relief

Nov. 6th, 2012 21:58
piranha: red origami crane (Default)
[personal profile] piranha
romney is making his concession speech, and he is actually being quite gracious. while karl rove is probably still being talked down from the ledge of bullshit mountain. i can sort of understand, because this was nowhere the nailbiter the republican echo chamber and the media aching for a horse race predicted. over so soon. sweeping nearly all the swing states. and republicans are getting hammered in their senate races as well (please, may michele bachmann lose too; that would put the icing on my schadenfreude cake).

what REALLY has me excited is that it was a fine day for my people. in maine and maryland, gay marriage ballot measures have passed, prop 74 is leading in washington, and minnesota struck down a state constitutional amendment to enshrine the "one man one woman" concept of marriage. openly gay, progressive tammy baldwin was elected to the senate.

nate silver's statistical model, vindicated. karl rove's "statistical" model, shown for the piece of shite he is. uh, it is. ahhhh.

will the republican party wake up now and become less extreme? not holding my breath, but it would be nice. maybe necessary. though i am wondering now whether they're not making themselves increasingly irrelevant in a changing electorate.

al jazeera wasn't quick with any projections, but i really enjoyed their coverage; it had no high drama from attention-whoring pundits, just relatively courteous discussion. glenn greenwald was very much... nicer in person than he is in writing. it was interesting.

on 2012-11-07 10:28 (UTC)
graydon: (Default)
Posted by [personal profile] graydon
It's the county map that says it, really; US politics are getting even more rural/urban split.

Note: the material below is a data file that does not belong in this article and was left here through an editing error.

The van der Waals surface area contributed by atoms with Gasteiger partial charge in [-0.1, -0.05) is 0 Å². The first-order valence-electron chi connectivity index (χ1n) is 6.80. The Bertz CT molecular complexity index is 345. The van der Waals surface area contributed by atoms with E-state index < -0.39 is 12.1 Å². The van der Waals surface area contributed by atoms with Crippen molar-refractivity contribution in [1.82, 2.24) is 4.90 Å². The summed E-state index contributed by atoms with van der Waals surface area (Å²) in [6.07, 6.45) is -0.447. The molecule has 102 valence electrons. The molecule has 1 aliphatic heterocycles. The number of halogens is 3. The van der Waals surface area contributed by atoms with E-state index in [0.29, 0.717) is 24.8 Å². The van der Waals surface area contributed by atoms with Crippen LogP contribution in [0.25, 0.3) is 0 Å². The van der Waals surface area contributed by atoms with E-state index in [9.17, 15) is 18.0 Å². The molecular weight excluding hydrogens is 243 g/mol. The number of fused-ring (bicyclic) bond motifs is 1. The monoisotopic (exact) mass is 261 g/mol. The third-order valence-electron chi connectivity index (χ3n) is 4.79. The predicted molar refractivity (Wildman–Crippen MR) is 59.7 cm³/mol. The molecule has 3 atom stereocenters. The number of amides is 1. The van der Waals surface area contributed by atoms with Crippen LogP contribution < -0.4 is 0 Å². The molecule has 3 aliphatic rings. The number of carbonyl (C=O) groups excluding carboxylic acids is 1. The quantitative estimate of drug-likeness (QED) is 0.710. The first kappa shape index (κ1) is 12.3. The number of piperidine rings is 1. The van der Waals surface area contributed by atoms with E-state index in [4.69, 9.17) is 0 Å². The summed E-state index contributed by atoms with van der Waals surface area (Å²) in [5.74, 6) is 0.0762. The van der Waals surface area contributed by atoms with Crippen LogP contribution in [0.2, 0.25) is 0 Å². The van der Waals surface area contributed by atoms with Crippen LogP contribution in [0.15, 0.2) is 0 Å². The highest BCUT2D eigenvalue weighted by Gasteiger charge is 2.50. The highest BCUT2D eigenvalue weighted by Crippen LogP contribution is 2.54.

I don't imagine that this will become less extreme, because there's no alternate identity available on the Republican side.

One could think of it as a coming-out process; there's a ton of dis-satisfaction and discontent and people increasingly vehemently insisting that they are so the way they say they are, and it'll stay that way until there's a general understanding that there's a less discontented, more honest option.

on 2012-11-07 14:35 (UTC)
wild_irises: (monopoly)
Posted by [personal profile] wild_irises
[personal profile] graydon isn't far from where I am. The Republican party has an essential problem, what the Marxists call a "rotten bloc." They are the party of the rich and the party of the white poor, and their two constituencies have really really different values, needs, and concerns. However, they have been able to paper over that issue astonishingly well.

I think the underlying point is the "broad mandate" point that Jim VandeHei and Mike Allen at Politico made so excruciatingly badly last week. (If you haven't seen this, scroll down to "Democrats have a liberal problem.")

We will never have the kind of broad mandate in this country that the Politicos are calling for, until and unless more white men realize that they are no longer in the majority and they don't run the world (even if they do own the world).

on 2012-11-08 01:57 (UTC)
necturus: 2016-12-30 (Default)
Posted by [personal profile] necturus
Oh, the Republicans will wake up, sure enough. They'll be reclothing their true agenda in something that will make them look "kinder" and "gentler", in the words of Bush the elder. But they'll never stop seeking to concentrate money and power in the hands of the super-rich, for that is their raison d'etre. They've been slowly transforming Republic into Empire for the last 40 years; I can't see them quitting just because of yesterday's bump in the road.

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piranha: red origami crane (Default)
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